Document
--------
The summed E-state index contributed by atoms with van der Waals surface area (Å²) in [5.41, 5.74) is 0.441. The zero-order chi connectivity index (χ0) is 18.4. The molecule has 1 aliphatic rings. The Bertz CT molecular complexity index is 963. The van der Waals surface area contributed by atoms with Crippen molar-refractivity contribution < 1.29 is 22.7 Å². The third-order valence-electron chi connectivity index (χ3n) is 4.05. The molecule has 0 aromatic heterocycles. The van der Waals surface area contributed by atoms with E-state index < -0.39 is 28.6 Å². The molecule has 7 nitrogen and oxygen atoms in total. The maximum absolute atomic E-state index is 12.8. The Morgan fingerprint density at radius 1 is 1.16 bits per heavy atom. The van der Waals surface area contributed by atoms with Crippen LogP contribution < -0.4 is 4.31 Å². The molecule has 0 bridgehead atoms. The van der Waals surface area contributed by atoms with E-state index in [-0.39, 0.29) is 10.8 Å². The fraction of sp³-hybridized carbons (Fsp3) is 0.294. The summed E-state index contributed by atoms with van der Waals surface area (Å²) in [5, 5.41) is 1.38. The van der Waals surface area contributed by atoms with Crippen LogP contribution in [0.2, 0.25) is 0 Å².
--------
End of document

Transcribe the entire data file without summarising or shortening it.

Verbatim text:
The summed E-state index contributed by atoms with van der Waals surface area (Å²) in [5.41, 5.74) is 0.441. The zero-order chi connectivity index (χ0) is 18.4. The molecule has 1 aliphatic rings. The Bertz CT molecular complexity index is 963. The van der Waals surface area contributed by atoms with Crippen molar-refractivity contribution < 1.29 is 22.7 Å². The third-order valence-electron chi connectivity index (χ3n) is 4.05. The molecule has 0 aromatic heterocycles. The van der Waals surface area contributed by atoms with E-state index < -0.39 is 28.6 Å². The molecule has 7 nitrogen and oxygen atoms in total. The maximum absolute atomic E-state index is 12.8. The Morgan fingerprint density at radius 1 is 1.16 bits per heavy atom. The van der Waals surface area contributed by atoms with Crippen LogP contribution < -0.4 is 4.31 Å². The molecule has 0 bridgehead atoms. The van der Waals surface area contributed by atoms with E-state index in [-0.39, 0.29) is 10.8 Å². The fraction of sp³-hybridized carbons (Fsp3) is 0.294. The summed E-state index contributed by atoms with van der Waals surface area (Å²) in [5, 5.41) is 1.38. The van der Waals surface area contributed by atoms with Crippen LogP contribution in [0.2, 0.25) is 0 Å².